To me a dichotomy is starting to form between tools meant for predictable systems and tools meant for complex systems. Example: Gaant charts are made for predictable systems because they require that you plan a project as if you knew everything that would happen over the life of the project; whereas, rapid prototyping is a tool meant for a complex system because it responds dynamically to changes in a project.
If you separate all of the tools of business into these two buckets (predictable, and complex) then I think what you can do is make the case to a manager that we should be using tools meant for predictable systems on predictable system and that we should be using tools meant for complex systems on complex systems.
So why does this dichotomy matter? I think it matters because it allows you to make a clear case for why a certain tool, way of doing things, mindset, ideology, etc. doesn't work.
What do I mean? I imagine saying to a manager: "External incentives (carrots and sticks) are great, but I think human behavior is more complex then just having the right external incentives. Here's are examples of companies that have setup the right external incentives AND have decided that in order to really maximize their employees' motivation have setup flexible hours so that people feel like they have more autonomy over their time. By setting up flexible hours, Mr. Manager, I think we take into account people's desire for autonomy and by doing so we'll deal with the complexity of human motivation a lot more accurately."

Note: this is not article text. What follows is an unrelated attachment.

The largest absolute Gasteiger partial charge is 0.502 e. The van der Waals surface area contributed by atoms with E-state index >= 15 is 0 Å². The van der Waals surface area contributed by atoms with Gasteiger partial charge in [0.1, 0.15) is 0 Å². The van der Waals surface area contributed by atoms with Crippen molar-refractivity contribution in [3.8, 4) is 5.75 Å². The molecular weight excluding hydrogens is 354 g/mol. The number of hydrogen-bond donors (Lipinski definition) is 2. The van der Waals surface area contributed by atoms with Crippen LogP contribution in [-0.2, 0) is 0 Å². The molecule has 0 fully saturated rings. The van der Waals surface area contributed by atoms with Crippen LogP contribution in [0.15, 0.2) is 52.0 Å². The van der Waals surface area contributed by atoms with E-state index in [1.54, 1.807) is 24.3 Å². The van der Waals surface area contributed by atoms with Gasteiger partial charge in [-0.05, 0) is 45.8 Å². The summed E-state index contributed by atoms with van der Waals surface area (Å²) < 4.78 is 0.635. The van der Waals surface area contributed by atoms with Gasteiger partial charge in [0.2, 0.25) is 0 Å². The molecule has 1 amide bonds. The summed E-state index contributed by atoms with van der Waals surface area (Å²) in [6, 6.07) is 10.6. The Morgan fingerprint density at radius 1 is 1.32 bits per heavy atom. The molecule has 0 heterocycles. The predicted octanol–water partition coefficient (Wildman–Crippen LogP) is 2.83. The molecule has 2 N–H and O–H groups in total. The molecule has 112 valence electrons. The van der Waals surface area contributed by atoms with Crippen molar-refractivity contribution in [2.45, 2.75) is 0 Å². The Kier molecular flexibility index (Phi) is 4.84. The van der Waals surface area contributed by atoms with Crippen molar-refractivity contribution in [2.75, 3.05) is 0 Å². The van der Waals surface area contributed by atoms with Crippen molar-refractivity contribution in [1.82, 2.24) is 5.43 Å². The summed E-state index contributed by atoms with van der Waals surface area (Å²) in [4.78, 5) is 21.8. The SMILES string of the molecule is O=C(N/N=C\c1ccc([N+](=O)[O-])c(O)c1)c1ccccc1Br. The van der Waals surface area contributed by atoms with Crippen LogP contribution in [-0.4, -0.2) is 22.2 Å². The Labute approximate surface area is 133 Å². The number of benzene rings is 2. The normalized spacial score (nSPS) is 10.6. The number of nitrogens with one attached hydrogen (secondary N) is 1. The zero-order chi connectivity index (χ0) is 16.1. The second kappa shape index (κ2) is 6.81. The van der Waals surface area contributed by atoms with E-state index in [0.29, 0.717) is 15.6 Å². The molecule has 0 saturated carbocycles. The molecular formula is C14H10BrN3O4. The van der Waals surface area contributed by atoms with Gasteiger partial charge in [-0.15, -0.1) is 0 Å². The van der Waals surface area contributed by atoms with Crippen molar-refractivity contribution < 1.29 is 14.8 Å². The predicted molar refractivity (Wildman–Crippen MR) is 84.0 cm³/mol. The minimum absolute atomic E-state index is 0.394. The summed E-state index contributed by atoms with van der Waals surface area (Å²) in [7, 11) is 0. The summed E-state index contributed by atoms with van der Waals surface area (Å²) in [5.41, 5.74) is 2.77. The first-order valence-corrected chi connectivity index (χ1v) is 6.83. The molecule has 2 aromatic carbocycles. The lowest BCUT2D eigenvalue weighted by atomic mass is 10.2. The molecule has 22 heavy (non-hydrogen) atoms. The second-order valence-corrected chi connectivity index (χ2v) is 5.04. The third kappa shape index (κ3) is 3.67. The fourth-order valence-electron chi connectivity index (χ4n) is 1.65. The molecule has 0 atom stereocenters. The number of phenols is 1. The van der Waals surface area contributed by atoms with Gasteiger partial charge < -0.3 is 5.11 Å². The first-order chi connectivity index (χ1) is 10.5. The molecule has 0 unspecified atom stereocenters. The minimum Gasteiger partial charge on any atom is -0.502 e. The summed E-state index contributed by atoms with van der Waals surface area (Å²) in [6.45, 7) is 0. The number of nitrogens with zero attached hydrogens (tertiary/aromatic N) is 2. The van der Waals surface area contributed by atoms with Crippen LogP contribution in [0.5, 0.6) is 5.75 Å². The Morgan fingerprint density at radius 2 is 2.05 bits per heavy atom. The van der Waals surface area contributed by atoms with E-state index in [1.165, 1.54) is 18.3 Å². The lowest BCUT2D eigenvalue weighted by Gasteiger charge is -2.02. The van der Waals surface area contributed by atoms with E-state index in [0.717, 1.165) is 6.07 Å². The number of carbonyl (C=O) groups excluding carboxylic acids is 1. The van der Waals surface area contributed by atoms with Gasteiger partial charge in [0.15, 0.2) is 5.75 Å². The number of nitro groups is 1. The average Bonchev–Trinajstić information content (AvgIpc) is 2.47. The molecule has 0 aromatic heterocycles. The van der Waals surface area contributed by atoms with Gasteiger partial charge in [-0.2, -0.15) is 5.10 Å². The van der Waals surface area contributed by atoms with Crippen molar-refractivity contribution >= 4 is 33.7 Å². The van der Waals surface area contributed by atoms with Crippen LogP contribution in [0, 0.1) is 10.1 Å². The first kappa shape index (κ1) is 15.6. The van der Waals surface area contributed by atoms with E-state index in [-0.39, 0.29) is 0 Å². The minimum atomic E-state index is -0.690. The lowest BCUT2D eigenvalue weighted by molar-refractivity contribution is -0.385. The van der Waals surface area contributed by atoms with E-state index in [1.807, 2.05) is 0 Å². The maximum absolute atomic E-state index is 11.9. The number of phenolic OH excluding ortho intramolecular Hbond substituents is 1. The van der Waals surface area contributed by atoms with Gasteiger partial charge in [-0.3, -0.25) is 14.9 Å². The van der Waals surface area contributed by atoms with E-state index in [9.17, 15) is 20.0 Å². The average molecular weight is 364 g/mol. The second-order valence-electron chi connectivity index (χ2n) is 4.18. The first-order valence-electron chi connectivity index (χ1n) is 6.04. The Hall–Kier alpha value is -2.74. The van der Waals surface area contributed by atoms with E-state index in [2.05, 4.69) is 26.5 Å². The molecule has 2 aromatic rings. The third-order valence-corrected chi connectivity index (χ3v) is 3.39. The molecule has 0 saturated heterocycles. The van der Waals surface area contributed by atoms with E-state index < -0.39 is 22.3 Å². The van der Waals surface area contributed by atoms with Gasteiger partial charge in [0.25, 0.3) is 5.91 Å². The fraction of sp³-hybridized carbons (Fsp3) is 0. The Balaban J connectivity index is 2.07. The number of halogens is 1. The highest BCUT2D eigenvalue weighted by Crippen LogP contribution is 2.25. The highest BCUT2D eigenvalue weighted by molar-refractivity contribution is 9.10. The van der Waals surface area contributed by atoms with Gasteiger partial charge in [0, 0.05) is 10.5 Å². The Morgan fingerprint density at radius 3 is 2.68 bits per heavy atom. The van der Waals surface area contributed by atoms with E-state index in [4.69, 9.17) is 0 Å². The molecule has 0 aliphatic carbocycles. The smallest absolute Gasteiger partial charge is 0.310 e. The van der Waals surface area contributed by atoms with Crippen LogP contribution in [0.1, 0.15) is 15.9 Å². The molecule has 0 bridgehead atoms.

One point of resistance I see to the conversation above is a manager not wanting to give up control -- Ex. "I like to know what my employees are doing, after all, how can I manage them if they're not working on my schedule and constantly near me?"